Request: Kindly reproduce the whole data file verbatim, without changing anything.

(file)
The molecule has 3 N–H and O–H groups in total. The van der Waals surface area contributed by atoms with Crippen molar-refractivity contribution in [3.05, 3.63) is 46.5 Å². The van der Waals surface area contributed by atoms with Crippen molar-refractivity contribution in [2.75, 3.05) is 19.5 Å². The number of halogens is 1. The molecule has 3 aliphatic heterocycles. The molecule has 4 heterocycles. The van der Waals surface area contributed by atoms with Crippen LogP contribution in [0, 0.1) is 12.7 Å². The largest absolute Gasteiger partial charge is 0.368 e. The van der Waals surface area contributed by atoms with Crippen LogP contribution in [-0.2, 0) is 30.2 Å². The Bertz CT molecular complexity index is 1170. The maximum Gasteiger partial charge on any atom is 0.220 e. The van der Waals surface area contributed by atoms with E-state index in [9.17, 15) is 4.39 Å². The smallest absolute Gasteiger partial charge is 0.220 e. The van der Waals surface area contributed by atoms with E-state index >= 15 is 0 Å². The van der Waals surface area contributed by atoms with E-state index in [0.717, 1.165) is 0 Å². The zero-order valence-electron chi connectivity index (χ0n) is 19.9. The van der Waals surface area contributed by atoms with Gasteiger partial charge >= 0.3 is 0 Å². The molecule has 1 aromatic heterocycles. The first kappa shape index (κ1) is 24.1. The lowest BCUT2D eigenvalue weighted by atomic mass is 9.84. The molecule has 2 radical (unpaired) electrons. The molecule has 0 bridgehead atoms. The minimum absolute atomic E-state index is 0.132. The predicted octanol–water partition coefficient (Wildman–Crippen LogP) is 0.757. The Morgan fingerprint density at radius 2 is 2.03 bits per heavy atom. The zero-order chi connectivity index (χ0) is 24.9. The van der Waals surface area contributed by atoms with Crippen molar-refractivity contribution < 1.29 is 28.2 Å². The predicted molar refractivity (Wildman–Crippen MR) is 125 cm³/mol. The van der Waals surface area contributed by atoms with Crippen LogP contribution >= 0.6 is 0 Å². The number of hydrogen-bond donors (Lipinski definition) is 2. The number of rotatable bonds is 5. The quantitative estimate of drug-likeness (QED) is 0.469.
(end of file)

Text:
The molecule has 3 N–H and O–H groups in total. The van der Waals surface area contributed by atoms with Crippen molar-refractivity contribution in [3.05, 3.63) is 46.5 Å². The van der Waals surface area contributed by atoms with Crippen molar-refractivity contribution in [2.75, 3.05) is 19.5 Å². The number of halogens is 1. The molecule has 3 aliphatic heterocycles. The molecule has 4 heterocycles. The van der Waals surface area contributed by atoms with Crippen LogP contribution in [0, 0.1) is 12.7 Å². The largest absolute Gasteiger partial charge is 0.368 e. The van der Waals surface area contributed by atoms with Crippen LogP contribution in [-0.2, 0) is 30.2 Å². The Bertz CT molecular complexity index is 1170. The maximum Gasteiger partial charge on any atom is 0.220 e. The van der Waals surface area contributed by atoms with E-state index in [9.17, 15) is 4.39 Å². The smallest absolute Gasteiger partial charge is 0.220 e. The van der Waals surface area contributed by atoms with E-state index >= 15 is 0 Å². The van der Waals surface area contributed by atoms with E-state index in [0.717, 1.165) is 0 Å². The zero-order valence-electron chi connectivity index (χ0n) is 19.9. The van der Waals surface area contributed by atoms with Gasteiger partial charge >= 0.3 is 0 Å². The molecule has 1 aromatic heterocycles. The first kappa shape index (κ1) is 24.1. The lowest BCUT2D eigenvalue weighted by atomic mass is 9.84. The molecule has 2 radical (unpaired) electrons. The molecule has 0 bridgehead atoms. The minimum absolute atomic E-state index is 0.132. The predicted octanol–water partition coefficient (Wildman–Crippen LogP) is 0.757. The Morgan fingerprint density at radius 2 is 2.03 bits per heavy atom. The zero-order chi connectivity index (χ0) is 24.9. The van der Waals surface area contributed by atoms with Crippen molar-refractivity contribution < 1.29 is 28.2 Å². The predicted molar refractivity (Wildman–Crippen MR) is 125 cm³/mol. The van der Waals surface area contributed by atoms with Crippen LogP contribution >= 0.6 is 0 Å². The number of hydrogen-bond donors (Lipinski definition) is 2. The number of rotatable bonds is 5. The quantitative estimate of drug-likeness (QED) is 0.469.